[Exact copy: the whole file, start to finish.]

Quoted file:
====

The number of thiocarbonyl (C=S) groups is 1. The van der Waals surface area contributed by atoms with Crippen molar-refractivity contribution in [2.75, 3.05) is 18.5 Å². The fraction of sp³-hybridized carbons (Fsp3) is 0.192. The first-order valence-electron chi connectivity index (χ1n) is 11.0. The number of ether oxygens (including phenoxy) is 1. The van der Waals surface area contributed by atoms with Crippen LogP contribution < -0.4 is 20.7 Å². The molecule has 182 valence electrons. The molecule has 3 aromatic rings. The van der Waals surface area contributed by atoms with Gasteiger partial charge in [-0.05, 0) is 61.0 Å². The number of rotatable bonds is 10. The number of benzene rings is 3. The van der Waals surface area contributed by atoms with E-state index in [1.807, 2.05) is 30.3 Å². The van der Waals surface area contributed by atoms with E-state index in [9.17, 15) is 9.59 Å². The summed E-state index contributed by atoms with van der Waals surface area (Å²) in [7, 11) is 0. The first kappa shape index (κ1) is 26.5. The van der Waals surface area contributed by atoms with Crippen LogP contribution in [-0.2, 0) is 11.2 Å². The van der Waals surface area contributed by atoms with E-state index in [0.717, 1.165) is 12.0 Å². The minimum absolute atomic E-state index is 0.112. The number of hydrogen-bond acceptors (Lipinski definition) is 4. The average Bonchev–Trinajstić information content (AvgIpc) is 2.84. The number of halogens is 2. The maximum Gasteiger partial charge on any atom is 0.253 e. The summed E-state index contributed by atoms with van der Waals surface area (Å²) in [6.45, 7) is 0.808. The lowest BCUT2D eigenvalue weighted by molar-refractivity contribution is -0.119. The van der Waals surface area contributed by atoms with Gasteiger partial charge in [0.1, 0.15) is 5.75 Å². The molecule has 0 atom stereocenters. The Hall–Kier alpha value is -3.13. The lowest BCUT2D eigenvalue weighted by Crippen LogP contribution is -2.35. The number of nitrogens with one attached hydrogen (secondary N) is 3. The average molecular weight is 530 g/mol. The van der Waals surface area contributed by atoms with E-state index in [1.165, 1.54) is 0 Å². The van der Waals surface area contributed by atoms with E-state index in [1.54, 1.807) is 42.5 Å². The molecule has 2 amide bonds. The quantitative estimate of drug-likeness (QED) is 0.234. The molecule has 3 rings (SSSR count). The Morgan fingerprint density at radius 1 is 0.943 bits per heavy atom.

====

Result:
The number of thiocarbonyl (C=S) groups is 1. The van der Waals surface area contributed by atoms with Crippen molar-refractivity contribution in [2.75, 3.05) is 18.5 Å². The fraction of sp³-hybridized carbons (Fsp3) is 0.192. The first-order valence-electron chi connectivity index (χ1n) is 11.0. The number of ether oxygens (including phenoxy) is 1. The van der Waals surface area contributed by atoms with Crippen LogP contribution < -0.4 is 20.7 Å². The molecule has 182 valence electrons. The molecule has 3 aromatic rings. The van der Waals surface area contributed by atoms with Gasteiger partial charge in [-0.05, 0) is 61.0 Å². The number of rotatable bonds is 10. The number of benzene rings is 3. The van der Waals surface area contributed by atoms with E-state index in [1.807, 2.05) is 30.3 Å². The van der Waals surface area contributed by atoms with E-state index in [9.17, 15) is 9.59 Å². The summed E-state index contributed by atoms with van der Waals surface area (Å²) in [7, 11) is 0. The first kappa shape index (κ1) is 26.5. The van der Waals surface area contributed by atoms with Crippen LogP contribution in [-0.2, 0) is 11.2 Å². The van der Waals surface area contributed by atoms with E-state index in [0.717, 1.165) is 12.0 Å². The minimum absolute atomic E-state index is 0.112. The number of hydrogen-bond acceptors (Lipinski definition) is 4. The average Bonchev–Trinajstić information content (AvgIpc) is 2.84. The number of halogens is 2. The maximum Gasteiger partial charge on any atom is 0.253 e. The summed E-state index contributed by atoms with van der Waals surface area (Å²) in [6.45, 7) is 0.808. The lowest BCUT2D eigenvalue weighted by molar-refractivity contribution is -0.119. The van der Waals surface area contributed by atoms with Gasteiger partial charge in [0.1, 0.15) is 5.75 Å². The molecule has 0 atom stereocenters. The Hall–Kier alpha value is -3.13. The lowest BCUT2D eigenvalue weighted by Crippen LogP contribution is -2.35. The number of nitrogens with one attached hydrogen (secondary N) is 3. The average molecular weight is 530 g/mol. The van der Waals surface area contributed by atoms with E-state index in [1.165, 1.54) is 0 Å². The van der Waals surface area contributed by atoms with E-state index in [1.54, 1.807) is 42.5 Å². The molecule has 2 amide bonds. The quantitative estimate of drug-likeness (QED) is 0.234. The molecule has 3 rings (SSSR count). The Morgan fingerprint density at radius 1 is 0.943 bits per heavy atom.